This 7th edition features more than 60 narrated, full-color video clips of patients in treatment, including the initial examination, interventions, and outcomes for a variety of the conditions commonly seen in rehabilitation settings. This indispensable book incorporates current research in basic and clinical sciences with physical therapy assessments and treatment procedures.
American Academy of Pediatrics and the American College of Obstetricians and Gynecologists
Significantly revised and updated, the new 8th edition of this bestselling manual addresses the full spectrum of perinatal medicine from both the obstetric and pediatric standpoints. A gold standard guide, it provides the latest recommendations on quality care of pregnant women, their fetuses, and their newborn infants.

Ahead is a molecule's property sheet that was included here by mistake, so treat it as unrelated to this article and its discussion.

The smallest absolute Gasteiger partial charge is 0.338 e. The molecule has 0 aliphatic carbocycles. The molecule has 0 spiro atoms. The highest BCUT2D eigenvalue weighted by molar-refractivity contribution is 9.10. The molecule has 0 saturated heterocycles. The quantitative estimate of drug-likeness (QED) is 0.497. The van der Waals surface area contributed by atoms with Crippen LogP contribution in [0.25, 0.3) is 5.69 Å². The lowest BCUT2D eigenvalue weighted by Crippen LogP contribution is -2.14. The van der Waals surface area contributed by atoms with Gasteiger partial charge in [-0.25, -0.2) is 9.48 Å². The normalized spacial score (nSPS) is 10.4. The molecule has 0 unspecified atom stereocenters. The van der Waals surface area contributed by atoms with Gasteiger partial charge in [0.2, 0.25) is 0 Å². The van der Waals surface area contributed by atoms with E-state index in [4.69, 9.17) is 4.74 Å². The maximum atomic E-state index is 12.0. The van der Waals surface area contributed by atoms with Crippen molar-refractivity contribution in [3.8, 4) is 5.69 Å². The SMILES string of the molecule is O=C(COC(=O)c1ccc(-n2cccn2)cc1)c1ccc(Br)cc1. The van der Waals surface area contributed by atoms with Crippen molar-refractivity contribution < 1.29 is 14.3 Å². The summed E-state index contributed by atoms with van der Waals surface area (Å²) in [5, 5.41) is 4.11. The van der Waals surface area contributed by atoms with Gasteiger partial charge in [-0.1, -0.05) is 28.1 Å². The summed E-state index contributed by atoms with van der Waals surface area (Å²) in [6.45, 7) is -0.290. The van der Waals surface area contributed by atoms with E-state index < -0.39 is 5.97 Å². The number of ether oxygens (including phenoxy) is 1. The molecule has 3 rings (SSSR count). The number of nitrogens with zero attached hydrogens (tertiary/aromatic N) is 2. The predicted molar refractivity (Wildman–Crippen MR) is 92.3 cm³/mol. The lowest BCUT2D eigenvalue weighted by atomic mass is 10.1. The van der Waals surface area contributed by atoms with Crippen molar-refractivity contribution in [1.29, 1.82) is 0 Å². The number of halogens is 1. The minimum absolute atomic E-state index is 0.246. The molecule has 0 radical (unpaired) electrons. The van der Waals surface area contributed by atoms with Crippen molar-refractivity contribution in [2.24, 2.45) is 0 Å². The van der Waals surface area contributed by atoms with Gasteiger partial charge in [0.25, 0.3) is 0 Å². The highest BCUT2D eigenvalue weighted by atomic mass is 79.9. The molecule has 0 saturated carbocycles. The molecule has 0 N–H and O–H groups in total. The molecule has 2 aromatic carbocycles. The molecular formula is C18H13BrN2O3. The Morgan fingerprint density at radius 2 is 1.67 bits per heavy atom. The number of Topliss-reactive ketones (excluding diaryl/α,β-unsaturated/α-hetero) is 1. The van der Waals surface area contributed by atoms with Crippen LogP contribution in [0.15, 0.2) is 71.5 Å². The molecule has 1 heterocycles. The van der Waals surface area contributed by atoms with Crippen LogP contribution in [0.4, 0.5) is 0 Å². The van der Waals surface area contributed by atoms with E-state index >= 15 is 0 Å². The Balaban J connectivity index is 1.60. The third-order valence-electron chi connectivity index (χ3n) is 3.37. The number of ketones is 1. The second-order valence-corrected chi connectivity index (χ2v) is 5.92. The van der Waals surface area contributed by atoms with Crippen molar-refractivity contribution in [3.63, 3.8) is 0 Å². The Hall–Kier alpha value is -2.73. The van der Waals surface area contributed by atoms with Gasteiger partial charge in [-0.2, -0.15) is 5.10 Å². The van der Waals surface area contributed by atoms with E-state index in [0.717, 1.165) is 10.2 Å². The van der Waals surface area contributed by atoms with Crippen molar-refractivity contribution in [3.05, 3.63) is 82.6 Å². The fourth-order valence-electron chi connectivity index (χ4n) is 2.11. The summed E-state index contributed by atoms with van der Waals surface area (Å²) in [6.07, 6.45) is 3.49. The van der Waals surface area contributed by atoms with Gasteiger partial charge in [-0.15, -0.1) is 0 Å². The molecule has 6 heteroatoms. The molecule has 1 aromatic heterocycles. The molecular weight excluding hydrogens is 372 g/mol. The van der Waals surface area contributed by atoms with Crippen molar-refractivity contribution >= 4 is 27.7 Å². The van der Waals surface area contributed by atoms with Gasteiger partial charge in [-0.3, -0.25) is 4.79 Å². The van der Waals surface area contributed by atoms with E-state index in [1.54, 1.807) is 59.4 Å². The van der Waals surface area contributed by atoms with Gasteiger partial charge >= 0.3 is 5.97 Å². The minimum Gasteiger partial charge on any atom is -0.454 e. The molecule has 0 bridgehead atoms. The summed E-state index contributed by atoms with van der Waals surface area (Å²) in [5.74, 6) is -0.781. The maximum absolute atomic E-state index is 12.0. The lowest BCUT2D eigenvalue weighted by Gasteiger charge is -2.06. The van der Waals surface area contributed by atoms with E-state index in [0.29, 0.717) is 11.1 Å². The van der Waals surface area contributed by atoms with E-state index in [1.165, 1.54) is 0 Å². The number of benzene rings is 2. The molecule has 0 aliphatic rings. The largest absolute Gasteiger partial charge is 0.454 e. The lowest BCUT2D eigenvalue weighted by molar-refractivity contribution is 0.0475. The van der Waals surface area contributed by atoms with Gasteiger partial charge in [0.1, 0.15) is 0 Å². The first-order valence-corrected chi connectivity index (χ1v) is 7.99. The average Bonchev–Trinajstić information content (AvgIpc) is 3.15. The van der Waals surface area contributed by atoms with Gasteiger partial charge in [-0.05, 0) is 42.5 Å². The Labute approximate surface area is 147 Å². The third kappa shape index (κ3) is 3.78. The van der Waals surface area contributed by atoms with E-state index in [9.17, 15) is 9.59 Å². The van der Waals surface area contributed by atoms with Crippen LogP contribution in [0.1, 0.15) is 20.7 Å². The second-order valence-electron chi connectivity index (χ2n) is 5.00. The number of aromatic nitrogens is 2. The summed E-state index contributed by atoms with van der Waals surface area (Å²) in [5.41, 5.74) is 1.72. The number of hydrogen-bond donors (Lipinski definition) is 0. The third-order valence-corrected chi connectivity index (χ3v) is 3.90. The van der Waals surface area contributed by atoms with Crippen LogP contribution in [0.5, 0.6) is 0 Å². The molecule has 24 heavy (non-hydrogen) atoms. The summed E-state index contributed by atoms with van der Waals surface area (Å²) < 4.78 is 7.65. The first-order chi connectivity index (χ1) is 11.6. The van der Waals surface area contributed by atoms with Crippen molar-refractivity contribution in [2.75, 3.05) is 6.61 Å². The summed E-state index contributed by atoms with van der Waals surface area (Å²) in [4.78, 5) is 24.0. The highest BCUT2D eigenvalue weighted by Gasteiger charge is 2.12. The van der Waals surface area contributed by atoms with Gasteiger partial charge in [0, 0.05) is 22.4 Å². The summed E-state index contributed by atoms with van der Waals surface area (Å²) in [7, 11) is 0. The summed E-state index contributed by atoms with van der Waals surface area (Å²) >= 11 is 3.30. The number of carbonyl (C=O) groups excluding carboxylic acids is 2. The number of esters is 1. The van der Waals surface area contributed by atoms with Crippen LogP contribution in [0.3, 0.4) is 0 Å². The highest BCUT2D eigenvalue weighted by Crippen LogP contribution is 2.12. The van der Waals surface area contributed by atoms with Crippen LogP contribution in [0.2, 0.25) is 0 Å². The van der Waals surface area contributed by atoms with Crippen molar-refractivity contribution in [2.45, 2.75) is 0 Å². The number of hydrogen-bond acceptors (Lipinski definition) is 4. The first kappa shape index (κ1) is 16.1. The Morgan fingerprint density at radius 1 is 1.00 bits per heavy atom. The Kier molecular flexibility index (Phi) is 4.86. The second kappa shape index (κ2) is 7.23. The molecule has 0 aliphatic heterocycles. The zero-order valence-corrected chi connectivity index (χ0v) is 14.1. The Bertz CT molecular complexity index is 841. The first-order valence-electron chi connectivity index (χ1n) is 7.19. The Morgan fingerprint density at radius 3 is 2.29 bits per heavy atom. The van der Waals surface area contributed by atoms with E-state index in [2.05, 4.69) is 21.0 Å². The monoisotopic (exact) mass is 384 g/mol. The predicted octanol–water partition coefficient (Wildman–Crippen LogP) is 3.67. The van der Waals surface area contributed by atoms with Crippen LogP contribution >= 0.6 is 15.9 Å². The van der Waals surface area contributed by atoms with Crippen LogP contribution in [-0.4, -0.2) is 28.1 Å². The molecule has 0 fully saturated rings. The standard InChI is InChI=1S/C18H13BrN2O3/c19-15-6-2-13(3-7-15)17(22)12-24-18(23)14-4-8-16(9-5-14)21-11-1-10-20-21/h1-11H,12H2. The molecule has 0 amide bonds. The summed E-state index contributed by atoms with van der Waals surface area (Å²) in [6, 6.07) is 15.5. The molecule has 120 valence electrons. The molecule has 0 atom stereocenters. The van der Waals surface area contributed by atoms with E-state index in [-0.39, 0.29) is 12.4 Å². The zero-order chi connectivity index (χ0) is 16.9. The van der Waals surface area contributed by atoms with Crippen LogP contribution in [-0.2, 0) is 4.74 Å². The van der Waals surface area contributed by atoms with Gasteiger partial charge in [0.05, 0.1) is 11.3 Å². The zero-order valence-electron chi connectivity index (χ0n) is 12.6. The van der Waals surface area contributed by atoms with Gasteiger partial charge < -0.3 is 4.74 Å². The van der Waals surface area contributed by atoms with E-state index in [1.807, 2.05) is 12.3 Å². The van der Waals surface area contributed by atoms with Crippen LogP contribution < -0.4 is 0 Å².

Ralph N. Martins, Charles S. Brennan, Binosha Fernando, Margaret A. Brennan, and Stephanie J. Fuller
This resource is essential for researchers, medical practitioners, dietitians, and students with an interest in neurological diseases and their diagnosis and risk factors, as well as diet-related conditions such as diabetes and obesity. A better understanding of this evidence amongst health professionals will hopefully lead to greater public awareness of how to reduce the likelihood of these widespread conditions.
Suggestions for purchases? Complete our online Recommend a Purchase form or contact Barbara Dietsch. For a complete list of titles added to our print book collections within the last 3 months, check out the Library's newest print book additions.
Computerized Textbook of Medicine Exhibit
Currently on Display
Computerized Textbook of Medicine:
Development of Computer Technology & Medical Databases at Duke Medicine
Medical Center Library & Archives - Level 1
Today it is hard to remember a world without computers, but their value in medicine has not always been apparent. As with any new technology, widespread adoption takes time.